The polarization index, or P.I., is the ratio of the insulation resistance values taken at two time intervals. The typical P.I. test uses the insulation resistance value at ten minutes compared with the value obtained at one minute.
Where R10 = 10 minute resistance value
R1 = 1 minute resistance value
A polarization index of 2 or more indicates the windings are in acceptable condition.
The Hi-potential or Hipot test is an overvoltage test which determines if a winding has a certain level of insulation strength. Good insulation can withstand voltage levels much higher than the voltages used in Hipot testing.
DC Hipot testing is a good non-destructive, routine test to ensure insulation strength. The voltage level applied for one minute of DC Hipot testing of motors operating at 600 volts or less can be determined as follows:
Where Vtest = DC Hipot test voltage
E = Rated voltage of the motor
AC Hipot testing is used by motor manufacturers and motor repair centres as a pass/fail type of test to determine if there is any weakness in the insulation system. Due to the currents involved in AC Hipot testing, a breakdown of insulation causes permanent damage, so it is considered a destructive test and should not be used as part of a maintenance program.
Periodic maintenance of larger motors includes disassembly, cleaning, hipotting and bearing replacement to ensure longer reliable life. Motors with slip rings or commutators are inspected to ensure wear is not excessive. Additional cleaning and dressing of the commutator or rings may be needed particularly if excessive sparking or discoloration is observed.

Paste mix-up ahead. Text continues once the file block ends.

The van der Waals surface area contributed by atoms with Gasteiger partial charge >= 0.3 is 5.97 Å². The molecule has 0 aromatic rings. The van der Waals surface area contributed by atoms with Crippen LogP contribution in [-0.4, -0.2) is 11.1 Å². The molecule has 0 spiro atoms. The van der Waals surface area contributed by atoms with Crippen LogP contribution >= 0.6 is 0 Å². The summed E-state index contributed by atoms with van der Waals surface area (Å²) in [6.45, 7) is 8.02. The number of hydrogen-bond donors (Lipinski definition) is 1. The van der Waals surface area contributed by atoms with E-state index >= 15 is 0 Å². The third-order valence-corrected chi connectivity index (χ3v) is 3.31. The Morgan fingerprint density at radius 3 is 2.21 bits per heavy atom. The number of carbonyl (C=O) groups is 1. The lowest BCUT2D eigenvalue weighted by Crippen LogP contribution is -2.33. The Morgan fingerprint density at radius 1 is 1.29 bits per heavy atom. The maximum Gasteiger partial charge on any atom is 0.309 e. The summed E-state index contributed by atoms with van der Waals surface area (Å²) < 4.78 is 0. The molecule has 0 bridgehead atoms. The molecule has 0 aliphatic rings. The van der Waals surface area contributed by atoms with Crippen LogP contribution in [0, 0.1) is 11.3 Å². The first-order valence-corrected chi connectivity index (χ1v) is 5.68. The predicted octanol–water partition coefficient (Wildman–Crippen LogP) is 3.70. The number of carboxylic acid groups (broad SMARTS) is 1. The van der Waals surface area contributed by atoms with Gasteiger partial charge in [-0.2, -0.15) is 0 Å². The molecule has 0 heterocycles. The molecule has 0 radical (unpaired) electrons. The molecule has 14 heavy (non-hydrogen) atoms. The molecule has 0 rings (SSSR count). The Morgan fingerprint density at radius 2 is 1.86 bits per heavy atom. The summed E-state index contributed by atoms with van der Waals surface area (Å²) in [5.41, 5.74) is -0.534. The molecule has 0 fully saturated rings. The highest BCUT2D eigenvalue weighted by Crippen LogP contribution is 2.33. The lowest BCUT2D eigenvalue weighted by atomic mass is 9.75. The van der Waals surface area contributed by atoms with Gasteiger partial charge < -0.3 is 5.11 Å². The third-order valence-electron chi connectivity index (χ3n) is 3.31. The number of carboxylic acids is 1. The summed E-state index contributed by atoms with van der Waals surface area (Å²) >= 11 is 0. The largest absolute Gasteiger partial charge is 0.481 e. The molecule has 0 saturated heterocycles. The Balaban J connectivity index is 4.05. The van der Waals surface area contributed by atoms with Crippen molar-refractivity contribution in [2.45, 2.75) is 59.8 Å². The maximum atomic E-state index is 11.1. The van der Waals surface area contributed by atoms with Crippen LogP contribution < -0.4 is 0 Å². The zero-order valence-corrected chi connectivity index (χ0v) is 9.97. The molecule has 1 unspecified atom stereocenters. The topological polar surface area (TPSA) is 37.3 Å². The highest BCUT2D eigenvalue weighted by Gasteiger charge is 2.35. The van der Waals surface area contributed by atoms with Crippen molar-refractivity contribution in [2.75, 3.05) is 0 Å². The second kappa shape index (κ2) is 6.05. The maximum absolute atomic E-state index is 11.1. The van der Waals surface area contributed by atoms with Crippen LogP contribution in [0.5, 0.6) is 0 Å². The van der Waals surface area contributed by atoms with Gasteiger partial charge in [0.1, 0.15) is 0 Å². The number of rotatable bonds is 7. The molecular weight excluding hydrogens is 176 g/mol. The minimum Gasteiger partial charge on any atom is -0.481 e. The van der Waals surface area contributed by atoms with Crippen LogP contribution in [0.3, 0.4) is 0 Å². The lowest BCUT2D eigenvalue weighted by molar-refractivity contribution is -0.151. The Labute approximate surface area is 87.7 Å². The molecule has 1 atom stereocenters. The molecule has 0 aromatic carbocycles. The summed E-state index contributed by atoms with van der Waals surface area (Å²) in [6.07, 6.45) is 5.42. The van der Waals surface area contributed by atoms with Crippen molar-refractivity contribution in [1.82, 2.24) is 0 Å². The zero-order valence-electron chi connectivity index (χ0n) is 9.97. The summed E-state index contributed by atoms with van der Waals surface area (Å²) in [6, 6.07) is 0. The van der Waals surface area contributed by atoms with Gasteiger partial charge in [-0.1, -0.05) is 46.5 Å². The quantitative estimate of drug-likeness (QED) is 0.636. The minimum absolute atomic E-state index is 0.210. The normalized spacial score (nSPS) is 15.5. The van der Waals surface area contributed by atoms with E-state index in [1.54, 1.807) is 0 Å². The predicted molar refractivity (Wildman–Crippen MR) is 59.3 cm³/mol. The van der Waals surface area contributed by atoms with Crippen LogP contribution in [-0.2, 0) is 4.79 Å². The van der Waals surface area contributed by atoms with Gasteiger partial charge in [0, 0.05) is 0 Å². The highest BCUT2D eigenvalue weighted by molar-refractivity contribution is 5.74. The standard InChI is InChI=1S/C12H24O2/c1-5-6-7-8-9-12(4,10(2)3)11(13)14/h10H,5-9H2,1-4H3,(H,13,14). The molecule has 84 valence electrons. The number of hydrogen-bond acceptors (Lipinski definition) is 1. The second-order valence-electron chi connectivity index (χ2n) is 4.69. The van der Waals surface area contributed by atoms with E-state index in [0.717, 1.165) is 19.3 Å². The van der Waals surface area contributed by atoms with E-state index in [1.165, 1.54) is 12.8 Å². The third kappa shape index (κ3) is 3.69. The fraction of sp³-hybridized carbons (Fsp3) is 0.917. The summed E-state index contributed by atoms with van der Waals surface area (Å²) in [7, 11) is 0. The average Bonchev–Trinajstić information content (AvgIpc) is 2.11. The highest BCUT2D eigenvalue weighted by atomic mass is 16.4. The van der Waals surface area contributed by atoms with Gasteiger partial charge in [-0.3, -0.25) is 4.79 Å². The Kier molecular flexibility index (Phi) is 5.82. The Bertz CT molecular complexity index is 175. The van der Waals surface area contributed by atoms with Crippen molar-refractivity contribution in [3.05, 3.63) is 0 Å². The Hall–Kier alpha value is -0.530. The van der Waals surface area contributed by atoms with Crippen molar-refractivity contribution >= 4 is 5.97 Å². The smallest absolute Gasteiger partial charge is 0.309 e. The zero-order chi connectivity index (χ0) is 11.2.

f. VFD Bearing Failure
Occasionally, bearings fail in VFD driven motors due to common mode currents flowing through the motor shaft. This can lead to pitting and eventual failure of the motor bearings. Solutions to the problem include insulating the bearings with ceramic or other non conductive materials to stop the current from traversing the bearing and installation of shaft grounding brushes (Table 9 4) (Ref. 8).
Installing the insulated bearings on the non driven end may be helpful.
Not all motors exhibit this elusive problem. Just knowing that the problem can exist is helpful, should this relatively rare condition occur.
One of the largest potential causes of motor bearing damage due to bearing currents is inadequate grounding, especially at high operating frequencies (Ref. 9).
Audible bearing noise is a symptom, but the damage has been done by the time it is noticeable.
|Every VFD Application||Set carrier frequency <6kHz|
|Specify VFD model with carrier|
|frequency adjustability increments no larger than 1kHz|
|Shortest possible conductor lengths|
|Shielded cable with continuous low-impedance ground path from the VFD to the motor|
|< 25 HP motor||Shaft grounding device|
|25 HP & larger motor||Insulated motor bearings or ESIM|
|Long lead conductor||Inductive or RCL filter|
|Difficult access to motor||Insulated motor bearings or ESIM|
|Motor bearing failure despite protection||Voltage analysis to locate damaging current loops|
|Noisy motor bearing operation||Vibration analysis to look for signs of EDM in motor bearings|
|Failed motor bearing removed from motor||Inspect motor bearing races for signs of pitting or "fluting"|